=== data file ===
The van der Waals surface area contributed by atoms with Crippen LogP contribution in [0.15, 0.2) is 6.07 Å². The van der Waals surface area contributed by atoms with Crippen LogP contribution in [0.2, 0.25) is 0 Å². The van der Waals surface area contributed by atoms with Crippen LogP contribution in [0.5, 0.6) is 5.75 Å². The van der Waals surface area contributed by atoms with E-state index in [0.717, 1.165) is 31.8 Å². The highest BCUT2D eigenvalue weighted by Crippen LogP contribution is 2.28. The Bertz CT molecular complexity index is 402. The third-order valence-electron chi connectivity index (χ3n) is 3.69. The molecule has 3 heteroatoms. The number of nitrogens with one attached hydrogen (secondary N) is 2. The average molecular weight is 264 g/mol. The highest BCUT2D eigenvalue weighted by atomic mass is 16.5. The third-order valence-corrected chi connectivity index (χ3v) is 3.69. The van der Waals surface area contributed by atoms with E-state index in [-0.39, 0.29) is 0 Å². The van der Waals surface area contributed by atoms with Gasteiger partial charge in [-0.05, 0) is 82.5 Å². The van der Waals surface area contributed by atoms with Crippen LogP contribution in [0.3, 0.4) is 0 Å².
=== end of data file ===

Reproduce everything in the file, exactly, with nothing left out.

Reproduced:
The van der Waals surface area contributed by atoms with Crippen LogP contribution in [0.15, 0.2) is 6.07 Å². The van der Waals surface area contributed by atoms with Crippen LogP contribution in [0.2, 0.25) is 0 Å². The van der Waals surface area contributed by atoms with Crippen LogP contribution in [0.5, 0.6) is 5.75 Å². The van der Waals surface area contributed by atoms with E-state index in [0.717, 1.165) is 31.8 Å². The highest BCUT2D eigenvalue weighted by Crippen LogP contribution is 2.28. The Bertz CT molecular complexity index is 402. The third-order valence-electron chi connectivity index (χ3n) is 3.69. The molecule has 3 heteroatoms. The number of nitrogens with one attached hydrogen (secondary N) is 2. The average molecular weight is 264 g/mol. The highest BCUT2D eigenvalue weighted by atomic mass is 16.5. The third-order valence-corrected chi connectivity index (χ3v) is 3.69. The van der Waals surface area contributed by atoms with E-state index in [-0.39, 0.29) is 0 Å². The van der Waals surface area contributed by atoms with Gasteiger partial charge in [-0.05, 0) is 82.5 Å². The van der Waals surface area contributed by atoms with Crippen LogP contribution in [0.3, 0.4) is 0 Å².